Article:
Welsh mainland in 1826), particularly in the United States of America with the opening of the George Washington Bridge and San Francisco’s iconic Golden Gate Bridge.

However it was not until 1958 that the green light was given for the Forth Road Bridge by which time the Queensferry service was the busiest in Scotland with four ferries annually carrying 1.5 million people, 600,000 cars and 200,000 goods vehicles by 40,000 ferry journeys.

The construction process quickly got underway but such was its scale that a consortium was set up consisting of three companies – Sir William Arrol & Company, The Cleveland Bridge Company and Dorman Long Ltd. They amalgamated to form the ACD Bridge Company and work began in September 1958.

By 1962 the two huge and iconic 512-foot towers had been positioned out in the Firth of Forth, securely anchored on either bank by four cables that had been dragged over the towers. The
cables were a crucial phase in the building process as all of the bridges weight, as well as its traffic, would be taken on these.

However cable spinning had never taken place before in Europe and so a school to train cable spinners was set up in Queensferry. Here the enormous cables were spun, each incorporating nearly 11,500 separate parallel steel wires, which, when combined, had a diameter of nearly two feet and weighed in at 3,650 tons.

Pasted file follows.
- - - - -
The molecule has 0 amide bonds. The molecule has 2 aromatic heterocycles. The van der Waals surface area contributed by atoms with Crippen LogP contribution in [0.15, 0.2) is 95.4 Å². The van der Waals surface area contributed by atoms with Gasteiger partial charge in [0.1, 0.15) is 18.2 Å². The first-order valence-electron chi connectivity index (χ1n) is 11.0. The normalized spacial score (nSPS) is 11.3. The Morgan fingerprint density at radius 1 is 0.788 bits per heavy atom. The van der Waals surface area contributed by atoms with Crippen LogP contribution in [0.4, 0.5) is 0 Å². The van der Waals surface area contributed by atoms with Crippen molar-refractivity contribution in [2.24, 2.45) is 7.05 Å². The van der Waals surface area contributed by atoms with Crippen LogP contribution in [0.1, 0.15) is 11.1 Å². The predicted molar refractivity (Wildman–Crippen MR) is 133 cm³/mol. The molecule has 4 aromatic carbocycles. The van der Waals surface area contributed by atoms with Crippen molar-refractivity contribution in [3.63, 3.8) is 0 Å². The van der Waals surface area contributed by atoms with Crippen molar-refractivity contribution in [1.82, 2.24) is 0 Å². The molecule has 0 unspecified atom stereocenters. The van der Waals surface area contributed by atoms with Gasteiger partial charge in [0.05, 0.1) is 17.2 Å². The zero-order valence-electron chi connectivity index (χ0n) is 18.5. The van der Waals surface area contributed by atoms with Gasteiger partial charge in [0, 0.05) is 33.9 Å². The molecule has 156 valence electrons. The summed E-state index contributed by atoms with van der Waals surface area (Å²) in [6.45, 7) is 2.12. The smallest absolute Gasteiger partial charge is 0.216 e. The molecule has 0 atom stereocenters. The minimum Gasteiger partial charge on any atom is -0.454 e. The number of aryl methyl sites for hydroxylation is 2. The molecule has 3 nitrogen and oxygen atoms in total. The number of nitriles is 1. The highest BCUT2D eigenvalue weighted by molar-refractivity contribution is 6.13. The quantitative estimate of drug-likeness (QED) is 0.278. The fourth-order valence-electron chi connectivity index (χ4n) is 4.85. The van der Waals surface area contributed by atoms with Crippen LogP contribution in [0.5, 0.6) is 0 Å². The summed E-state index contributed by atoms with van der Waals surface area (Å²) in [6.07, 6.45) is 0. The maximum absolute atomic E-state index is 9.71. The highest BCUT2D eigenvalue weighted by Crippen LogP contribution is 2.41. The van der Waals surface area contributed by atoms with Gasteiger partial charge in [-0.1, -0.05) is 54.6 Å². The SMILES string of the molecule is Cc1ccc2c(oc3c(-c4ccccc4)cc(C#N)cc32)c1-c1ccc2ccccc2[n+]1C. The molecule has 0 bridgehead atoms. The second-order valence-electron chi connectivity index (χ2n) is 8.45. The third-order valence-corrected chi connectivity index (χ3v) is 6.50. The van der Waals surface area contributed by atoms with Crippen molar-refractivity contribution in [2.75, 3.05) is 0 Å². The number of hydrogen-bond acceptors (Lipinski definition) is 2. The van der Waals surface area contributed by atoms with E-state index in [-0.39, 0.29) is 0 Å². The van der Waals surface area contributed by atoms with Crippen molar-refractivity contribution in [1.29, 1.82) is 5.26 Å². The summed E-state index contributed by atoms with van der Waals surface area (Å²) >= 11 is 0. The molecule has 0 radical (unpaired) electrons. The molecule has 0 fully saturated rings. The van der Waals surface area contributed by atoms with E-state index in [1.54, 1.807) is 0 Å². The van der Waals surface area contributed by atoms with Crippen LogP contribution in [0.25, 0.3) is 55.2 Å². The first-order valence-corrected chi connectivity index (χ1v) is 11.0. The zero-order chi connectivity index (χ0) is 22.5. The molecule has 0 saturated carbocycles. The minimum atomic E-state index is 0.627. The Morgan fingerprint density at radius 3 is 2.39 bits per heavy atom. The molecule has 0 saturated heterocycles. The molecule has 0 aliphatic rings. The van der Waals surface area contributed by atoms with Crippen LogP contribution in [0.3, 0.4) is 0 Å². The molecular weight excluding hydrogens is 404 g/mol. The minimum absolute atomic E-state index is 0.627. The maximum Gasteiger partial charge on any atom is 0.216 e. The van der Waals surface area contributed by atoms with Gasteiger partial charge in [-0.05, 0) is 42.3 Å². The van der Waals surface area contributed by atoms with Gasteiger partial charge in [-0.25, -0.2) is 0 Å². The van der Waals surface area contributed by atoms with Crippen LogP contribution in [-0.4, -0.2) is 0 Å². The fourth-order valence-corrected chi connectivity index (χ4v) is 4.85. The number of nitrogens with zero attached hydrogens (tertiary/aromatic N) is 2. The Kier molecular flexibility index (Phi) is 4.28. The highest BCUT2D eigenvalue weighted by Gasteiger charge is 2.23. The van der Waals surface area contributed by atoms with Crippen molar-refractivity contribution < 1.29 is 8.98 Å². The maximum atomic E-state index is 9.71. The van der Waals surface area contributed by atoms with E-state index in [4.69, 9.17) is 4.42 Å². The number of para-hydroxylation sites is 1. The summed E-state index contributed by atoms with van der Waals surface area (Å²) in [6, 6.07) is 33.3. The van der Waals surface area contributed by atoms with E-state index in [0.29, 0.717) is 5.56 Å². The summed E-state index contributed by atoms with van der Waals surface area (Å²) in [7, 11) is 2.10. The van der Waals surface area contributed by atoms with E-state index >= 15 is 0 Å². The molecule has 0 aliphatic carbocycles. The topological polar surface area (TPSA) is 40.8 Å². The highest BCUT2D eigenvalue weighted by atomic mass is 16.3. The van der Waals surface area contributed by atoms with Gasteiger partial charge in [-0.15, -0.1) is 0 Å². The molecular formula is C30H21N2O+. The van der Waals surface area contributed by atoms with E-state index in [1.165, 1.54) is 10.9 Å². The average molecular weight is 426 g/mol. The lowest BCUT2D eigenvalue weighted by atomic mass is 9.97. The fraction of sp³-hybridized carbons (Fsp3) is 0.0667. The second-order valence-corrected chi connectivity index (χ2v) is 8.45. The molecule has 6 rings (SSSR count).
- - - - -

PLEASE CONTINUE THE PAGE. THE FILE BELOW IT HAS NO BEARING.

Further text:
A number of temporary footbridges were erected across the river, some around 500 feet above the water, allowing the cables to be positioned. In the end more than 30,000 miles of steel was used, a length that could stretch 1¼ times around the world.

By 1963 the bridges two mammoth box girders were finally ready to be put into place. Such was the quality of design and engineering that
when the girders united they were only one inch out of line.

The finishing touches were then applied and on the 4 September 1964 Queen Elizabeth, along with 16,000 invited guests, 50,000 members of the public, packed tightly along each shore, and a
21-gun salute, heralded the opening of the Forth Road Bridge.

The first vehicles began to make their way across at 5.48pm and over the course of the
next 3½ hours over 20,000 half crowns were paid at the tolls and over two million vehicles
used the bridge in its first year.

In all the Forth Road Bridge had cost £19.5 million to build (£11.5 million for the bridge itself and £8 million for the approach roads) and over the next 29 years toll revenue repaid the public debt of £14.35 million.

The two towers had to be strengthened in 1990 as the increased weight of the traffic on the bridge had doubled from 22 tons to 44 tons. In 1993 the toll income was invested in the bridge operation and repairs before being abolished in 2008, seven years after the Forth Road Bridge had become a Category A Listed Structure.

From the early 1990s a third Forth crossing was considered but it was not until 2008 that this was finally

The Queensferry Crossing will open in 2016 to carry motor-cycles, cars and heavy goods vehicles, relieving the pressure on the Forth Road Bridge, which will continue to take public transport, cyclists and pedestrians. The third bridge will ensure, for many years to come, the continued existence of this iconic structure that spans this historic crossing.